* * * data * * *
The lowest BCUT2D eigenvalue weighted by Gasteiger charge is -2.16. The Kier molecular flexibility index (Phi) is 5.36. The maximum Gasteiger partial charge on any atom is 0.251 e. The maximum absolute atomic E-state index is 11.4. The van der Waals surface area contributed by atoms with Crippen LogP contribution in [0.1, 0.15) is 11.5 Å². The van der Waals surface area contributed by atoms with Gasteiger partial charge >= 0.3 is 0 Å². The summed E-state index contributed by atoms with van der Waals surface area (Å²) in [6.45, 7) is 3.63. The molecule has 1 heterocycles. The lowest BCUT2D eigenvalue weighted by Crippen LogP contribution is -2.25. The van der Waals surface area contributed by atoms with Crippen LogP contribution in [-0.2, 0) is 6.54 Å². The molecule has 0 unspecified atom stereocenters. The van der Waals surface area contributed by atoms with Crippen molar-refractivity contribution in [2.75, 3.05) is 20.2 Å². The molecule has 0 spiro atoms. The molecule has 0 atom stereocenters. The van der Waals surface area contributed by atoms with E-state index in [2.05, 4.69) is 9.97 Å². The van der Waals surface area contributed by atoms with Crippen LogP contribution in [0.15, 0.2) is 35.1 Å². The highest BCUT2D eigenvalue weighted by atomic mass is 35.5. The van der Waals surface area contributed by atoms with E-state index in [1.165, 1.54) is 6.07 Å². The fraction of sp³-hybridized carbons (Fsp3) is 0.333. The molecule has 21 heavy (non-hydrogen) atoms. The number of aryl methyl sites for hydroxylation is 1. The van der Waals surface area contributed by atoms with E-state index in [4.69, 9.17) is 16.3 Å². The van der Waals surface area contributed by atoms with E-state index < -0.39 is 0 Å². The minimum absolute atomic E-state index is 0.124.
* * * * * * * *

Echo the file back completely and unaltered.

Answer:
The lowest BCUT2D eigenvalue weighted by Gasteiger charge is -2.16. The Kier molecular flexibility index (Phi) is 5.36. The maximum Gasteiger partial charge on any atom is 0.251 e. The maximum absolute atomic E-state index is 11.4. The van der Waals surface area contributed by atoms with Crippen LogP contribution in [0.1, 0.15) is 11.5 Å². The van der Waals surface area contributed by atoms with Gasteiger partial charge >= 0.3 is 0 Å². The summed E-state index contributed by atoms with van der Waals surface area (Å²) in [6.45, 7) is 3.63. The molecule has 1 heterocycles. The lowest BCUT2D eigenvalue weighted by Crippen LogP contribution is -2.25. The van der Waals surface area contributed by atoms with Crippen LogP contribution in [-0.2, 0) is 6.54 Å². The molecule has 0 unspecified atom stereocenters. The van der Waals surface area contributed by atoms with Crippen molar-refractivity contribution in [2.75, 3.05) is 20.2 Å². The molecule has 0 spiro atoms. The molecule has 0 atom stereocenters. The van der Waals surface area contributed by atoms with E-state index in [2.05, 4.69) is 9.97 Å². The van der Waals surface area contributed by atoms with Crippen LogP contribution in [0.15, 0.2) is 35.1 Å². The highest BCUT2D eigenvalue weighted by atomic mass is 35.5. The van der Waals surface area contributed by atoms with E-state index in [1.165, 1.54) is 6.07 Å². The fraction of sp³-hybridized carbons (Fsp3) is 0.333. The molecule has 21 heavy (non-hydrogen) atoms. The number of aryl methyl sites for hydroxylation is 1. The van der Waals surface area contributed by atoms with E-state index in [4.69, 9.17) is 16.3 Å². The van der Waals surface area contributed by atoms with E-state index < -0.39 is 0 Å². The minimum absolute atomic E-state index is 0.124.